Though the Hemi is strong, it is also controllable; like the original, power builds as the engine revs, and the tip-in was well adjusted by the factory, so that you can drive very smoothly and calmly. That’s not just good for your passengers, but also for driving in bad weather or on dirt roads. Not to name names [cough/Volvo/cough], but some automakers seem to think that they need to emphasize the power of their engines by making a slight touch on the gas jerk the car forward; the 300C is eminently driveable partly because it gives you a choice. Drive gently and you have a nice boulevard cruiser; hit the gas and you have a sports car.
The five-speed automatic transmission shifts firmly, without hesitation, to move the Hemi into its power band. The multiple displacement system, meanwhile, shuts off four of the cylinders on a regular basis, in a manner so subtle few, if any, people can tell when it's operating. (An indicator now shows up when the engine is on four cylinders, but we doubt whether it tells the truth; it suggested that we were in V8 mode even when idling with a warm engine.) It is quite possible to confuse the engine and we did get frequent bump-shifts down up to higher gears as we coasted after hard acceleration, but to a degree, that's the price for instant response when we hit the gas.
Braking is, as one would expect given the cornering and power, more than adequate, stopping the 300C quickly and without fuss or noise.
Purists tend to criticize American cars for their tendency to have gauges marked with imprecise measures such as "Hot" and "Cold," and the 300C is not immune to this rather pedantic critique (One company takes it to the opposite absurd extreme, with gas labelled from “0/1” to “1/1.”) However, those who want exact numbers can get them easily enough through the trip computer, which reports on the oil pressure - in exact numbers - and the antifreeze temperature - again, in exact numbers, Centigrade or Farenheit. It also provide tire pressures for each tire, and when the cruise control is on, the exact speed locked in (and whether the adaptive cruise system sees another vehicle ahead).
The steering column no longer has the absurd Mercedes cruise control, at least not if you get the adaptive cruise system; it’s still an odd-looking wheel but at least now you can hit cruise and turn signals without confusion or mistakes. Dashboard buttons have also been moved out of the Mercedes systems, so you can press them on the top or the bottom and they work either way. These are both substantial usability improvements over the 2005-07 models. The turn signal stalk still requires considerable effort; and the wipers still make one go through all the intermittent settings before hitting the regular speeds. That said, our 300C had rain-sensing wipers (standard on the 300C), so we generally used the rain-sensing settings which had various degrees of sensitivity, using the same range of motion as the intermittent wipers (drivers can select intermittent wipers instead of automatic wipers by changing a preference in the trip computer.) The wipers worked well with this system, accurately sensing rain on the windshield and clearing it as appropriate.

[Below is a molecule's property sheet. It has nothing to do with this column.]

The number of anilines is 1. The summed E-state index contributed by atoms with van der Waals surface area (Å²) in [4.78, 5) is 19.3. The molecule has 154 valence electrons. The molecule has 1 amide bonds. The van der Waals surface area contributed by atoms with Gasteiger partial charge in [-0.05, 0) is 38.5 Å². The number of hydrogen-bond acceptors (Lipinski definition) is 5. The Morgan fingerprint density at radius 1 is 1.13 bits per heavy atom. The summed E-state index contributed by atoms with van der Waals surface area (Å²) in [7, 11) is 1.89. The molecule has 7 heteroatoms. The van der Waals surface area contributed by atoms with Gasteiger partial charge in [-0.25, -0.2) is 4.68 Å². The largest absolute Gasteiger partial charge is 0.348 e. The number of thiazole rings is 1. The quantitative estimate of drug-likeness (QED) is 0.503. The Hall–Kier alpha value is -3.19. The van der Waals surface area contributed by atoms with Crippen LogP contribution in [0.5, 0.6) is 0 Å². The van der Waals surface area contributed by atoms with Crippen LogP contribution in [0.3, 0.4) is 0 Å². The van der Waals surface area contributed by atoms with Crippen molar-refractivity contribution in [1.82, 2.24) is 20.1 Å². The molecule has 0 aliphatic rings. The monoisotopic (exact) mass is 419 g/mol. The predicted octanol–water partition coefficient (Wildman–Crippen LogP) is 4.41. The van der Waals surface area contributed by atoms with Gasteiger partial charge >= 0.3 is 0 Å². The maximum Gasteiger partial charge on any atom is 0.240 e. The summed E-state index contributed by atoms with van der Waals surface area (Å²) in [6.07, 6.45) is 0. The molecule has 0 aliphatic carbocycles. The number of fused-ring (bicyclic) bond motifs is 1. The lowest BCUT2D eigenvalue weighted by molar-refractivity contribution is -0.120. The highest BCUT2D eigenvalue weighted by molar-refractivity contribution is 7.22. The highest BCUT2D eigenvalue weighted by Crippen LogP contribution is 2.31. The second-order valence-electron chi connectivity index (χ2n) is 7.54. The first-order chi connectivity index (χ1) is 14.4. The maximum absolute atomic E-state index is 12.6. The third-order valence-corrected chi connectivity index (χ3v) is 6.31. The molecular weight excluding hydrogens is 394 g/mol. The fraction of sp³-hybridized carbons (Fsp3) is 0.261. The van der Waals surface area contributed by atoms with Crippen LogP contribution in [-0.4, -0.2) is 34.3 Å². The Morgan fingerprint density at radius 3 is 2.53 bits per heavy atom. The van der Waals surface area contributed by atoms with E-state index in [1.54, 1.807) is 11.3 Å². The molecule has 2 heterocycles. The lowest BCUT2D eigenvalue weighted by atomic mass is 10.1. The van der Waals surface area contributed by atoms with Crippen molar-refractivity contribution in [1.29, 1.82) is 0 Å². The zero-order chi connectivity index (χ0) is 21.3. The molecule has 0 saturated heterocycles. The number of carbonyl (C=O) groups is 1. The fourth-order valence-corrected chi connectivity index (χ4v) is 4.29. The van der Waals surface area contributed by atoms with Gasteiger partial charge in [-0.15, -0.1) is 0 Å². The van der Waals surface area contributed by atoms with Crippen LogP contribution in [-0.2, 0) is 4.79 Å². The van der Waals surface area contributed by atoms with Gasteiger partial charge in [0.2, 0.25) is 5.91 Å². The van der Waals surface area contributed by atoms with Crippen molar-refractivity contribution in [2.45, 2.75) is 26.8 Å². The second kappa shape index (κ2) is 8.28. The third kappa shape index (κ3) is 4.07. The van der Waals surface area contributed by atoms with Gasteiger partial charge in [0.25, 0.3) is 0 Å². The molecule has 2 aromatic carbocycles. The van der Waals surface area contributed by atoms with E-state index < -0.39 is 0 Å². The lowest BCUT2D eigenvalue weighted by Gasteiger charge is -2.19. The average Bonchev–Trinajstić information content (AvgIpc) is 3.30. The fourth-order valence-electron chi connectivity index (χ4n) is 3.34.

Gauges are clear and highly visible in all light conditions thanks to the solid indiglo backlighting; the new design both adds a sense of precision and a greater sense of elegance, as subtle chrome circles (hard to capture photographically) catch the light, and the larger chrome circles in the middle break up the big dials. While the speedometer now goes up to a probably-unnecessary 160 mph, 20 mph higher than the prior design, the dial is large enough to make it easy to maintain any desired speed. As before, the gas gauge also shows what side the gas cap is on; but, on our over-$45,000 test car, there was no remote release or lock for the gas cap, as one would find on a base Toyota or Hyundai. The gas cap cover looks as though it has a remote, but it's operated by simply pressing on the outside.
The trip computer, activated by buttons on the steering wheel, provided more than just precise readings of engine temperature and oil pressure. The default was showing the compass heading and temperature; and the system could page through average gas mileage since the last reset, time since the last reset, distance to empty, and two trip odometers. Flipping the key from OFF to RUN three times brought up error codes - or would have, had there been any - from the computer. Finally, the trip computer can be used to set preferences, such as locking all doors at once or just the driver's door, honking on lock or unlock, keeping the headlights on after locking, and numerous other settings, taking advantage of every car's computer controls. If you don't get a trip computer, you can set some of these through control sequences that are described in the owner's manual.